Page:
As a young man, Hawai‘i-born Ben I. Yamamoto attended several schools in Japan, including prestigious Waseda University. After returning to Hawai‘i and enrolling at the University of Hawai‘i, he was drafted in November 1941, one month before Japan’s attack on Pearl Harbor. While serving with the newly formed 100th Infantry Battalion (Separate), he was recruited because of his high-level Japanese language schooling. In “Japanese Eyes, American Heart: Personal Reflections of Hawaii’s World War II Nisei Soldiers,” published by the Hawaii Nikkei History Editorial Board, Yamamoto wrote: “The commanders in the Pacific theater were desperate to learn the enemy’s tactics and strategy. They needed Japanese-language specialists to interpret and translate voice messages and written documents and to interrogate captured prisoners.”
After completing MISLS at Camp Savage, Yamamoto interrogated Japanese prisoners of war at Camp Tracy in California. He served assignments with JICPOA (Joint Intelligence Center, Pacific Ocean Area) in Honolulu, Iwo Jima, Guam and occupied Japan. Of the early days of the occupation, Yamamoto wrote:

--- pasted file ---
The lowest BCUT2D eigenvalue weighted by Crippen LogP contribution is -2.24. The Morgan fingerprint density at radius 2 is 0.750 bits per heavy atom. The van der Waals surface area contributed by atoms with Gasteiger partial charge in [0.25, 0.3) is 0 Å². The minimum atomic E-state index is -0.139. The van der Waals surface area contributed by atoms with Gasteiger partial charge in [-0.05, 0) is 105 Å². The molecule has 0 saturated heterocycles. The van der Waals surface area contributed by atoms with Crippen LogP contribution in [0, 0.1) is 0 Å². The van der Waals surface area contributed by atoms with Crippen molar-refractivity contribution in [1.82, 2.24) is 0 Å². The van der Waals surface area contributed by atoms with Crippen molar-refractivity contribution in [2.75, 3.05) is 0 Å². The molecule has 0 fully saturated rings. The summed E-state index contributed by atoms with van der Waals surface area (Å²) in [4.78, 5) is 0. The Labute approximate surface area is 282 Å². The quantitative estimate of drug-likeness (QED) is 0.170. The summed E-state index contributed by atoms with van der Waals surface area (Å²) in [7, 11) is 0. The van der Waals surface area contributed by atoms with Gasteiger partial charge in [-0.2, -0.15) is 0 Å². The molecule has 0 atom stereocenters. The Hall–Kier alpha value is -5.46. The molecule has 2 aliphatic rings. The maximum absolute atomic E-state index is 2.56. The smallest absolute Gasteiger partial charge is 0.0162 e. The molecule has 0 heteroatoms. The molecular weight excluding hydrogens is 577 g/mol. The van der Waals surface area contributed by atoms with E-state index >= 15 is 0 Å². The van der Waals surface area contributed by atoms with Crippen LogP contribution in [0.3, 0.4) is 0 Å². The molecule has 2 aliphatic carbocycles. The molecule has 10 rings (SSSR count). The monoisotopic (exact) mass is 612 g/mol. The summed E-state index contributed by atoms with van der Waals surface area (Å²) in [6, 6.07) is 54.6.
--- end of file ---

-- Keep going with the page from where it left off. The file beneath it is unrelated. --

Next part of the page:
When we arrived at Sasebo, about half of our outfit was already there. I was assigned a tedious job: assist in inventorying the torpedoes in various storage locations. There were two Japanese navy officers and a crew of civilians. I was issued a .38 revolver, a holster and 21 rounds of ammunition to protect myself. After all, we did not know how we would be received by the natives.
I packed my six-shooter with me the first two days and was careful not to let any Japanese get behind me. It was an awkward, uncomfortable relationship, with some of the Japanese men casting embarrassing glances at my gun. These people didn’t look dangerous at all; in fact, they looked much like the Issei back home. On the third day, I left my firearms at home. They reacted beautifully. They warmed up to me and worked more enthusiastically. We shared our lunch with each other and played volleyball during our breaks, among other things. I started going to an officer’s apartment for sake and learned to “suck ’em up,” Japanese style. The other officer insisted that I accept his short sword as a memento, a navy issue, since they had lost the war. I still have it.